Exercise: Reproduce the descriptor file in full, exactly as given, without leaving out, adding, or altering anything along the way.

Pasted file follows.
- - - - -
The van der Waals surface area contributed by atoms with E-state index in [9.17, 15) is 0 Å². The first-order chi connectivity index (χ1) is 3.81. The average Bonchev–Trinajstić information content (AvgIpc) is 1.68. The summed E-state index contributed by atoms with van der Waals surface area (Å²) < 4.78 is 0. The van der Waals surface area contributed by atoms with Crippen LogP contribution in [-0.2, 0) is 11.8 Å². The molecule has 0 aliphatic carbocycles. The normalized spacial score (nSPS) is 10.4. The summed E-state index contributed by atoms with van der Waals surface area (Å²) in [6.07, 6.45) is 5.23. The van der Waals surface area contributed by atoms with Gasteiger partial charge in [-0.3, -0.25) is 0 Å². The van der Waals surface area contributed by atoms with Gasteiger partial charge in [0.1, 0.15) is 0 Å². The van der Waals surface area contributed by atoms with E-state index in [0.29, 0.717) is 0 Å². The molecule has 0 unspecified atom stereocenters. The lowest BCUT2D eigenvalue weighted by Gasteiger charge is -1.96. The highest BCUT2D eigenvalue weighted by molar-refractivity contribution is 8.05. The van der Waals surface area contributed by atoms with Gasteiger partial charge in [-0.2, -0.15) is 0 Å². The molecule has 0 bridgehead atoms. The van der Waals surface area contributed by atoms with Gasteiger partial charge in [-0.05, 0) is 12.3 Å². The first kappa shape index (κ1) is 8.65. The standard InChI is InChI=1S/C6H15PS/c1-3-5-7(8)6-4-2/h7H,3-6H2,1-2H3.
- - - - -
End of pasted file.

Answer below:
The van der Waals surface area contributed by atoms with E-state index in [9.17, 15) is 0 Å². The first-order chi connectivity index (χ1) is 3.81. The average Bonchev–Trinajstić information content (AvgIpc) is 1.68. The summed E-state index contributed by atoms with van der Waals surface area (Å²) < 4.78 is 0. The van der Waals surface area contributed by atoms with Crippen LogP contribution in [-0.2, 0) is 11.8 Å². The molecule has 0 aliphatic carbocycles. The normalized spacial score (nSPS) is 10.4. The summed E-state index contributed by atoms with van der Waals surface area (Å²) in [6.07, 6.45) is 5.23. The van der Waals surface area contributed by atoms with Gasteiger partial charge in [-0.3, -0.25) is 0 Å². The van der Waals surface area contributed by atoms with Gasteiger partial charge in [0.1, 0.15) is 0 Å². The van der Waals surface area contributed by atoms with E-state index in [0.29, 0.717) is 0 Å². The molecule has 0 unspecified atom stereocenters. The lowest BCUT2D eigenvalue weighted by Gasteiger charge is -1.96. The highest BCUT2D eigenvalue weighted by molar-refractivity contribution is 8.05. The van der Waals surface area contributed by atoms with Gasteiger partial charge in [-0.2, -0.15) is 0 Å². The molecule has 0 bridgehead atoms. The van der Waals surface area contributed by atoms with Gasteiger partial charge in [-0.05, 0) is 12.3 Å². The first kappa shape index (κ1) is 8.65. The standard InChI is InChI=1S/C6H15PS/c1-3-5-7(8)6-4-2/h7H,3-6H2,1-2H3.